Review by Gordon Justesen

Stars: Tom Hanks, Paul Newman, Jude Law, Jennifer Jason Leigh, Stanley Tucci, Daniel Craig, Tyler Hoechlin
Director: Sam Mendes
Audio: Dolby Digital 5.1, Dolby Surround, French Dolby Digital 5.1
Video: Anamorphic Widescreen 2.35:1
Studio: Dreamworks
Features: See Review
Length: 117 Minutes
Release Date: February 25, 2003

“This is the life we chose, the life we lead, and there is only one guarantee; none of us will see heaven.”

Film ****

Road to Perdition is a triumph of many sorts, but the most noteworthy of them is the sole notion that a great actor is playing a part that he has never played before. When one thinks of Tom Hanks, you tend to think of the all-American every guy, who's as charming as they come. Even in the more hard-bitten portrayals, such as Saving Private Ryan, Hanks still displays a level of humanity that makes you root for him in the end. His tour de force in Road to Perdition is a masterful one at that, as Hanks slips into the role of a Depression era mob enforcer and creates one of his most memorable performances to date. Add to this, a rare screen appearance from legendary actor Paul Newman, and director Sam Mendes in his first directorial piece since his Oscar winning American Beauty, and a stunning production value, and you've got the makings of a one of a kind gem.

Hanks plays Michael Sullivan, a quiet soul who has been given the joy of a life, which has included with it a house and a family. All of this he has been given through his dedicated work for John Rooney (Paul Newman), the boss of the small town who took Michael in when he was young and has looked at the man like a son. Rooney's actual son, Connor (Daniel Craig), is a constant hothead who looks on to his days in the future when he will run the family business, but still is jealous of the attention his father displays on Michael.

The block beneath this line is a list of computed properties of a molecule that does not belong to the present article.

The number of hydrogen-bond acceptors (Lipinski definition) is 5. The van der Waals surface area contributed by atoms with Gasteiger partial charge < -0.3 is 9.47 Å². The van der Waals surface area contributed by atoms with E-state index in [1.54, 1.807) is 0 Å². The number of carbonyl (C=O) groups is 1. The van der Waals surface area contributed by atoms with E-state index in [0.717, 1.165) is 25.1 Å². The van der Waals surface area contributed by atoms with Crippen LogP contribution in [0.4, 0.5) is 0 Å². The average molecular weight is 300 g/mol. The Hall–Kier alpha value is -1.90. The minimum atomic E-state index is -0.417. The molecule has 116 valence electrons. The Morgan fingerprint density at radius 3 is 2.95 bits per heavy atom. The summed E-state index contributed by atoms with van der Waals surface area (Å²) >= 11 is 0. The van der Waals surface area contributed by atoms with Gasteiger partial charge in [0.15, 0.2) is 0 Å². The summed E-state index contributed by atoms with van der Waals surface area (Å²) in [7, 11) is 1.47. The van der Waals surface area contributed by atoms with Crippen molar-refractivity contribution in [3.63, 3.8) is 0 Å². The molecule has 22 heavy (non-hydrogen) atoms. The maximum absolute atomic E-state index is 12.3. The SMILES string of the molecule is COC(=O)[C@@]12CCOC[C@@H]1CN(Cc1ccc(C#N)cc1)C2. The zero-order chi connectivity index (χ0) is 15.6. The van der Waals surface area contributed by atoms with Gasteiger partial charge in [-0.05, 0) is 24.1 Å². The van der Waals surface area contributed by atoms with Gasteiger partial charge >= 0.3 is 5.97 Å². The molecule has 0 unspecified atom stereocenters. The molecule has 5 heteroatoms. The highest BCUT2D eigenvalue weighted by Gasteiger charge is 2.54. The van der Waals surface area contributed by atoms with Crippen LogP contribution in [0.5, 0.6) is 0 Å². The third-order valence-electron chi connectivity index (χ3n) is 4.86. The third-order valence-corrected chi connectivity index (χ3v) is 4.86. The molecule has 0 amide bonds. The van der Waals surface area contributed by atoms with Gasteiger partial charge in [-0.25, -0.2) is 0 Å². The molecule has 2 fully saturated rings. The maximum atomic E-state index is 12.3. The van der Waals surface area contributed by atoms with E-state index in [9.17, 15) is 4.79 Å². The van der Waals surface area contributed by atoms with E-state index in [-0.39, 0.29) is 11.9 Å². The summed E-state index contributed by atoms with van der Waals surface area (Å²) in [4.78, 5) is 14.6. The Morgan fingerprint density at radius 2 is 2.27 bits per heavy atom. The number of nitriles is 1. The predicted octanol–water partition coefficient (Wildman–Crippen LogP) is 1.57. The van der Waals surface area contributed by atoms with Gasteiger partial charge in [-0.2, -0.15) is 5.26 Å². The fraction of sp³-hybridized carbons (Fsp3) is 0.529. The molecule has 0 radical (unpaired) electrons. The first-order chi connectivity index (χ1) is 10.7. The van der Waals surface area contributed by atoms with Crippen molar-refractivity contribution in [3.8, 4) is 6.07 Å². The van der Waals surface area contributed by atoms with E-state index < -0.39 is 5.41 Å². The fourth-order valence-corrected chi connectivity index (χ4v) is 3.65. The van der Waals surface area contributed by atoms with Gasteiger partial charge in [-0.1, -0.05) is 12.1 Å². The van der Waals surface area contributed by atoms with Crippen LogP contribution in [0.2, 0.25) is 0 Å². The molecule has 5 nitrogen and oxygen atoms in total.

What matters most to Michael is that his two sons do not discover what he does for a living, which is killing. One night, Michael and Connor are sent on a job for Mr. Rooney. Sullivan's oldest son, Michael, Jr. (Tyler Hoechlin), through an act of curiosity, secretly tags along by hiding under the back seat of his father's car. All soon goes to hell as Connor flips into a murderous rampage, causing Michael to take out several men with his tommy gun. All of this happens right in front of his son's eyes. Sullivan cannot believe what his son has witnessed.

With everyone in the organization scratching their heads to the tune of Sullivan's son witnessing the act, Connor decides to take matters into his own hands. He plans to put a hit out on Michael, and wipe out his son in the process. Although things don't go down as intended for Connor, an even worse act has been done; Sullivan's wife and youngest son have both been murdered. Realizing that a hit has been put out on his life, and a truce cannot be called upon, Sullivan has no other choice but to hit the road with his son.

What follows is perhaps one of the more harrowing accounts of a father and son relationship that has been brought to the screen in sometime. The father soon teaches the son how to handle the car, as the two prepare to ignite a series of bank robberies to take down only money belonging to Al Capone, following a sour meeting with Capone's assistant, Frank Nitti (Stanley Tucci), in hopes of Sullivan switching organizations. Nitti, who soon has a meeting with Rooney, suggests on hiring an expert hit man named Maguire (a barely recognizable Jude Law) to take out Sullivan.